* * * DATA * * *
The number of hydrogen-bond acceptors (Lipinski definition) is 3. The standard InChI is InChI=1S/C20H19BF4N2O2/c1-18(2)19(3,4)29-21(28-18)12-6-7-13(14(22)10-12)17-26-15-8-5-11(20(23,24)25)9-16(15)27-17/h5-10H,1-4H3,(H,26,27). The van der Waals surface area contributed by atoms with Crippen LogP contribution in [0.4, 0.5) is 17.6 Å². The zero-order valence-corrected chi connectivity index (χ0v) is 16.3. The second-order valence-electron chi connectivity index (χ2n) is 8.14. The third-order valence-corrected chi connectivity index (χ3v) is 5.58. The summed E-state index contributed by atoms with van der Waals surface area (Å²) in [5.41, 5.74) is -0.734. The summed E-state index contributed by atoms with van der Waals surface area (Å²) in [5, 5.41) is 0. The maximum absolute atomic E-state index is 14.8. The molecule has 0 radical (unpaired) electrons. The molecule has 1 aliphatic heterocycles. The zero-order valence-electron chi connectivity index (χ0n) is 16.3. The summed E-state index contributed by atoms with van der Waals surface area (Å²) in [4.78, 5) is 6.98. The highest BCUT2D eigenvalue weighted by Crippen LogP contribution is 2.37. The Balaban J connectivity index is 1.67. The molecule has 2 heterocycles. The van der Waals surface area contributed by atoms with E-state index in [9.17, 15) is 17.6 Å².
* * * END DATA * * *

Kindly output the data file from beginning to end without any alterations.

The number of hydrogen-bond acceptors (Lipinski definition) is 3. The standard InChI is InChI=1S/C20H19BF4N2O2/c1-18(2)19(3,4)29-21(28-18)12-6-7-13(14(22)10-12)17-26-15-8-5-11(20(23,24)25)9-16(15)27-17/h5-10H,1-4H3,(H,26,27). The van der Waals surface area contributed by atoms with Crippen LogP contribution in [0.4, 0.5) is 17.6 Å². The zero-order valence-corrected chi connectivity index (χ0v) is 16.3. The second-order valence-electron chi connectivity index (χ2n) is 8.14. The third-order valence-corrected chi connectivity index (χ3v) is 5.58. The summed E-state index contributed by atoms with van der Waals surface area (Å²) in [5.41, 5.74) is -0.734. The summed E-state index contributed by atoms with van der Waals surface area (Å²) in [5, 5.41) is 0. The maximum absolute atomic E-state index is 14.8. The molecule has 0 radical (unpaired) electrons. The molecule has 1 aliphatic heterocycles. The zero-order valence-electron chi connectivity index (χ0n) is 16.3. The summed E-state index contributed by atoms with van der Waals surface area (Å²) in [4.78, 5) is 6.98. The highest BCUT2D eigenvalue weighted by Crippen LogP contribution is 2.37. The Balaban J connectivity index is 1.67. The molecule has 2 heterocycles. The van der Waals surface area contributed by atoms with E-state index in [9.17, 15) is 17.6 Å².